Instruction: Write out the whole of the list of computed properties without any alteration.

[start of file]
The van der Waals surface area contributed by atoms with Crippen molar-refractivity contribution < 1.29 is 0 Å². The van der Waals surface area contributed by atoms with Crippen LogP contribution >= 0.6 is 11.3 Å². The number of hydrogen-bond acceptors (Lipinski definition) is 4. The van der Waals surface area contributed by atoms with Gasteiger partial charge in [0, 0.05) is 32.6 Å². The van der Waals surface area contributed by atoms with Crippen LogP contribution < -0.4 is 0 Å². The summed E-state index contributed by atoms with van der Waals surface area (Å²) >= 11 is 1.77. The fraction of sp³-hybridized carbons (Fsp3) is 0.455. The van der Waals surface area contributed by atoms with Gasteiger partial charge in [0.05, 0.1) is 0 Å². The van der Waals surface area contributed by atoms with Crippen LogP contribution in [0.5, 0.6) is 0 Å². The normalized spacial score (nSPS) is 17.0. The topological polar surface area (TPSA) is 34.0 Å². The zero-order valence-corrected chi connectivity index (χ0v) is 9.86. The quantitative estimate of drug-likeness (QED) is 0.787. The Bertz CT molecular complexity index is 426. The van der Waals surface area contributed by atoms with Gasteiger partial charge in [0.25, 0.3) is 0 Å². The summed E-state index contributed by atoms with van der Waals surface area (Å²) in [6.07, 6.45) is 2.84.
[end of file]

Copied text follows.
The van der Waals surface area contributed by atoms with Crippen molar-refractivity contribution < 1.29 is 0 Å². The van der Waals surface area contributed by atoms with Crippen LogP contribution >= 0.6 is 11.3 Å². The number of hydrogen-bond acceptors (Lipinski definition) is 4. The van der Waals surface area contributed by atoms with Gasteiger partial charge in [0, 0.05) is 32.6 Å². The van der Waals surface area contributed by atoms with Crippen LogP contribution < -0.4 is 0 Å². The summed E-state index contributed by atoms with van der Waals surface area (Å²) >= 11 is 1.77. The fraction of sp³-hybridized carbons (Fsp3) is 0.455. The van der Waals surface area contributed by atoms with Gasteiger partial charge in [0.05, 0.1) is 0 Å². The van der Waals surface area contributed by atoms with Crippen LogP contribution in [0.5, 0.6) is 0 Å². The normalized spacial score (nSPS) is 17.0. The topological polar surface area (TPSA) is 34.0 Å². The zero-order valence-corrected chi connectivity index (χ0v) is 9.86. The quantitative estimate of drug-likeness (QED) is 0.787. The Bertz CT molecular complexity index is 426. The van der Waals surface area contributed by atoms with Gasteiger partial charge in [0.25, 0.3) is 0 Å². The summed E-state index contributed by atoms with van der Waals surface area (Å²) in [6.07, 6.45) is 2.84.